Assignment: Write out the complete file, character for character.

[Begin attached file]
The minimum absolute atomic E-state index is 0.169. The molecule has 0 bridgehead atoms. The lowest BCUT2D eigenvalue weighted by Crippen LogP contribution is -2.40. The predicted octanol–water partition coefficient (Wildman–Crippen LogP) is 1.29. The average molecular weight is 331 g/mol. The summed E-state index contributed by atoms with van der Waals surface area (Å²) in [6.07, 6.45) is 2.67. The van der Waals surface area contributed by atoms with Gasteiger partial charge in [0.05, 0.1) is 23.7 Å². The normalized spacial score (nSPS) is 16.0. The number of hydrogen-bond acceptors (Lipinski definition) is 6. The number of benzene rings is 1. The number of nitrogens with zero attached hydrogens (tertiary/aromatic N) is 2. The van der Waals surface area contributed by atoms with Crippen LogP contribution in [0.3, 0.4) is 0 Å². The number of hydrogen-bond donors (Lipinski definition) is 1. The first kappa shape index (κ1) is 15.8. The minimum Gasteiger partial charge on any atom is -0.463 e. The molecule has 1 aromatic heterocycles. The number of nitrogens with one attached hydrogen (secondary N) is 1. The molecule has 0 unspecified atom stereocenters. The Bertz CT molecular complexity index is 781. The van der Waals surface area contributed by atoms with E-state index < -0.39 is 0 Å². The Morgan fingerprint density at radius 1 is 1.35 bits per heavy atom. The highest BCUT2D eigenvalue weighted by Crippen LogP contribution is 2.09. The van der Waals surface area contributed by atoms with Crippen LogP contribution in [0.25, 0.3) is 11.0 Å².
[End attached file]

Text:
The minimum absolute atomic E-state index is 0.169. The molecule has 0 bridgehead atoms. The lowest BCUT2D eigenvalue weighted by Crippen LogP contribution is -2.40. The predicted octanol–water partition coefficient (Wildman–Crippen LogP) is 1.29. The average molecular weight is 331 g/mol. The summed E-state index contributed by atoms with van der Waals surface area (Å²) in [6.07, 6.45) is 2.67. The van der Waals surface area contributed by atoms with Gasteiger partial charge in [0.05, 0.1) is 23.7 Å². The normalized spacial score (nSPS) is 16.0. The number of hydrogen-bond acceptors (Lipinski definition) is 6. The number of benzene rings is 1. The number of nitrogens with zero attached hydrogens (tertiary/aromatic N) is 2. The van der Waals surface area contributed by atoms with Crippen LogP contribution in [0.3, 0.4) is 0 Å². The number of hydrogen-bond donors (Lipinski definition) is 1. The first kappa shape index (κ1) is 15.8. The minimum Gasteiger partial charge on any atom is -0.463 e. The molecule has 1 aromatic heterocycles. The number of nitrogens with one attached hydrogen (secondary N) is 1. The molecule has 0 unspecified atom stereocenters. The Bertz CT molecular complexity index is 781. The van der Waals surface area contributed by atoms with E-state index < -0.39 is 0 Å². The Morgan fingerprint density at radius 1 is 1.35 bits per heavy atom. The highest BCUT2D eigenvalue weighted by Crippen LogP contribution is 2.09. The van der Waals surface area contributed by atoms with Crippen LogP contribution in [0.25, 0.3) is 11.0 Å².